This is the rest of the letter I started posting yesterday from Lad to his father while he is “Somewhere in France”. He is commenting and responding to the letters he has received from Grandpa so far that year.
I’m glad Marian and Jean are able to so adequately replace Crawford Laundry Service. It must be quite difficult for laundries to operate now with no help available, and expensive.
Speaking financially, Dad, I don’t know whether you were including me in your “money sense” remarks or not, but it is very hard to allot money to a number of different sources. In my particular case, Marian receives monthly $100 and I receive about $27 each month. From this I’ve sent her $50 and have now in my possession, about $55 or $60, which I’m holding in case I get a chance to visit Dan. I don’t need more than $10 or $12 for personal needs, each month. That which Marian receives she is banking in the North End Bank. If you think I should do something else, I’d like to have your ideas, but I also want to have some cash readily available in case.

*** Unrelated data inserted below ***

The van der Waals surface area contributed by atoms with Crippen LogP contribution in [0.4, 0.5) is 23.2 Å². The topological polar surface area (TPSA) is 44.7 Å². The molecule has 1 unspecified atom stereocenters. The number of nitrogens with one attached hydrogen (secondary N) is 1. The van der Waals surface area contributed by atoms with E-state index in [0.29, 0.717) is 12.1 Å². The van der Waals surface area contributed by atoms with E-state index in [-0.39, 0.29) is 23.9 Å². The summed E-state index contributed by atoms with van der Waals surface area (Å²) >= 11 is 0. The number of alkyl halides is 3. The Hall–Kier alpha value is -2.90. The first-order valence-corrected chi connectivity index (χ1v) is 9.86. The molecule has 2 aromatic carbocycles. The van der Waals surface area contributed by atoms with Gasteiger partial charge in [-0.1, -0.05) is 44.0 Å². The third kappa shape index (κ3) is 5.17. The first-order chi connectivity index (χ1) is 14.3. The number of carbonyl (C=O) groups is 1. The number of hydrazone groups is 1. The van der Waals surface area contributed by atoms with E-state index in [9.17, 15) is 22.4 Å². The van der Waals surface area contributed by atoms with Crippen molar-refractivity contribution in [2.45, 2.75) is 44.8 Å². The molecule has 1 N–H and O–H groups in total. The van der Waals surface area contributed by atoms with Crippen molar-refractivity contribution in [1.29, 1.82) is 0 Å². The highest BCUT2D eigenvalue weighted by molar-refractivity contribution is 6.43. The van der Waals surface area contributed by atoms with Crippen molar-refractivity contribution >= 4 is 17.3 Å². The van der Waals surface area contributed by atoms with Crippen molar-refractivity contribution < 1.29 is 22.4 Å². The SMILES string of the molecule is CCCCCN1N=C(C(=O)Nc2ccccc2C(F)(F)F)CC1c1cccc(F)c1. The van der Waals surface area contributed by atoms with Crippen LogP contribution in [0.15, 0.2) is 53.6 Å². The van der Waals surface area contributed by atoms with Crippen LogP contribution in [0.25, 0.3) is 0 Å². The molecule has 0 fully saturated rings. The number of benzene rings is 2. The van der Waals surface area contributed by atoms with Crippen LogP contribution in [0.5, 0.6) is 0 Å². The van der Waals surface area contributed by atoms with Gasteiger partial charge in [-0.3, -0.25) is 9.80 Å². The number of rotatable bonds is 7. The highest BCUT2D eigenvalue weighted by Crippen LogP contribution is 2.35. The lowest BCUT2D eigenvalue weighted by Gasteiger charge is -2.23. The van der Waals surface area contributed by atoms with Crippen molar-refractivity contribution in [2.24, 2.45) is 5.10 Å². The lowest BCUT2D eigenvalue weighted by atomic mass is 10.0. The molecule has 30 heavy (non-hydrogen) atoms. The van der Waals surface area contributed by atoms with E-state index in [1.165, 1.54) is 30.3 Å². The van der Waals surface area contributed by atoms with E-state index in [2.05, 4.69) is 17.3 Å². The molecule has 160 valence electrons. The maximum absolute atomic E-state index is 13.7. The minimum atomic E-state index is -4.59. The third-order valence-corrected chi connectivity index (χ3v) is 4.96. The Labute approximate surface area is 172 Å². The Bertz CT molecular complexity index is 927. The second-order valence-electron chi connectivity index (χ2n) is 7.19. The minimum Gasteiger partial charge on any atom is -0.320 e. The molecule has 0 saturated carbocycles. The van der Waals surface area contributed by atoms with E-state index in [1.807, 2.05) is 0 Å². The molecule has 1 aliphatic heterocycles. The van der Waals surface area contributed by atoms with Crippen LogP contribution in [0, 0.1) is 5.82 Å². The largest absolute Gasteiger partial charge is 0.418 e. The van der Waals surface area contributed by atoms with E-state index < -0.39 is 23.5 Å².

21-1-45 – In this you start off with a remark about how eagerly your weekly “blurbs” are awaited. To the still single boys, I imagine, from previous experience, they are one of the brighter spots in the week(s). To me, and probably Dick, they have become secondary in importance, but nonetheless, just as eagerly expected and sought for as previously. The letters from our wives (respectively, not bigamy) are more personal and don’t cover the Trumbull news and your personal views in the old A.D.G. manner to which we have, through circumstances beyond our control, become accustomed. I, personally, find myself wondering what happened when I don’t receive one during the week. The only suggestion I have to better the service, at least to the E.T.O.’s, is to send the letter Air-Mail. In another letter you discuss the advisability of V-mail, but since we are on that subject now, let me have my say, now. V-Mail always comes by air and now and then it is a day faster than Air-Mail, but in general, Air-Mail also comes via plane. Once in a while, due to lack of cargo space, it is placed aboard the fastest ship coming across, and that is because, if cargo space is full one day, the mail on the morrow will more than likely require all space that will again be available, and a backlog will gradually be built up. Upon occasion there may be a light cargo which would allow this backlog to go across, but since it is not known ahead of time and such a circumstance may not occur for weeks at a time, faster service is assured by using a fast steamer. Once or twice, apparently on one of these light cargo days, even regular mail has been placed aboard a plane, because I’ve received reg-Mail letters in 10 or 12 days, which is reg. Air-Mail time. V-Mail, although always ensured of air transportation, is very limited as to contents and for that reason is not as satisfactory.